In determining the future of malls, operators and retailers have two choices: they can compete in a future they have helped to design or try to survive in a future they passively inherit. The mall industry’s future — perhaps even its survival — depends on the ability of operators and retailers to learn, relearn and, in some cases, remake the rules of a fast-changing game defined by three primary drivers:
- People: Who we are, how we live and how we interact with each other;
- Technologies: Those that connect us to each other and to brands, as well as disruptive technologies that create new consumer benefits; and
- Operational considerations: How and why we shop; the changing nature of competition; and the organization, size and location of physical or digital retail space.
People, Not Buyers
Yesterday’s malls flourished by distributing mass-marketed brands to mass-market consumers — consumers retailers thought of as “buyers,” predictable creatures who would consume whatever they were presented with. Tomorrow’s malls may still service some small percentage of these buyers, but will need to target today’s shoppers —people driven by emotion who are eager to be surprised and happily search out unexpected experiences, products and services.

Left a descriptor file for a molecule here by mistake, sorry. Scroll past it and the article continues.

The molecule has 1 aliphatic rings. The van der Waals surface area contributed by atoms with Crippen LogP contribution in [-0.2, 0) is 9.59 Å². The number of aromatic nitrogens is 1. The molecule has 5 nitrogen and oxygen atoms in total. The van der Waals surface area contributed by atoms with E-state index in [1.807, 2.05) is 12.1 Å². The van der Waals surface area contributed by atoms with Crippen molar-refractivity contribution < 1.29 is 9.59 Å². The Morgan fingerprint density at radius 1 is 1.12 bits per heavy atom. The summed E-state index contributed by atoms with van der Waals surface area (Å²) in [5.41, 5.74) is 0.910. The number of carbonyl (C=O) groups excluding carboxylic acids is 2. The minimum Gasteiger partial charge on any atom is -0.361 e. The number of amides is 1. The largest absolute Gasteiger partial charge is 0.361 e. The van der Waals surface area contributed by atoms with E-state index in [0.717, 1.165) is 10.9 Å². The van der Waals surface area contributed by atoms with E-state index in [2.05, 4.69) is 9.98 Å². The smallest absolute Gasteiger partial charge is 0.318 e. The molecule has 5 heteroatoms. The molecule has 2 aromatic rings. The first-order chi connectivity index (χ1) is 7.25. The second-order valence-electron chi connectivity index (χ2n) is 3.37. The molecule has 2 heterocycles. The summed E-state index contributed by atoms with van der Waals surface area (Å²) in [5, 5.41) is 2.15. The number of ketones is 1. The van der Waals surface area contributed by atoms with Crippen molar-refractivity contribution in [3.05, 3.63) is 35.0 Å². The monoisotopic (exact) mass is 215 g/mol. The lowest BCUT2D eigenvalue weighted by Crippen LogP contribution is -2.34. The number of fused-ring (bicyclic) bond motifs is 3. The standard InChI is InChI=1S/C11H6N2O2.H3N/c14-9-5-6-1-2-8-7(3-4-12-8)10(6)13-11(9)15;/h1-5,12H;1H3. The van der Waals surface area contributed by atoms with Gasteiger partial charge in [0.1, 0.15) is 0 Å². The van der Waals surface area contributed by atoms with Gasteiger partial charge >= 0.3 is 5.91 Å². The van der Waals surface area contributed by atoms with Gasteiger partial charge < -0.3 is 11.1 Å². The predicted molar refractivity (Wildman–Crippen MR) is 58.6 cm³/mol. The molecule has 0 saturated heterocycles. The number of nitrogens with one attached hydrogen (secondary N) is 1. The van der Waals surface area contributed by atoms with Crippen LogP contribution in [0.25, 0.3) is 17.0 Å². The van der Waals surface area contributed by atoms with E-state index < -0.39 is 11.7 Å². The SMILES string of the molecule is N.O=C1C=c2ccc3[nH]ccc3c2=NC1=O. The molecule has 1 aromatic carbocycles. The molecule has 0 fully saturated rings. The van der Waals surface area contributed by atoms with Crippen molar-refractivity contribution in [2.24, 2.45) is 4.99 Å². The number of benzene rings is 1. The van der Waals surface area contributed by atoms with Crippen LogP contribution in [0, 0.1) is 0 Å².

The indoor, roofed mall of the past had little definition and less distinctiveness, with often the same familiar anchor stores expected to attract a high volume of buyers. The reality is that over time, this old model has begun to feel uncomfortable and even unsafe, losing appeal for both the teenage and senior crowds who used to populate them. Today’s shoppers favor the change of scene offered by open-air malls, anchored less predictably by a grocery or anti-grocery store, DIY superstore, mass merchant, warehouse club, multi-screen movie theater or personal electronics superstore.
That said, having only national chains even in an open-air mall no longer works the way it did. Malls and mall owners need to tap into more locally owned and sourced shops, while providing a cost structure that enables this. Operators should also encourage a rotating series of new and exciting retailers in pop-up shops. This approach will not only enable malls to incubate their next generation of permanent tenants, but it also will keep shoppers coming back for new and exciting experiences.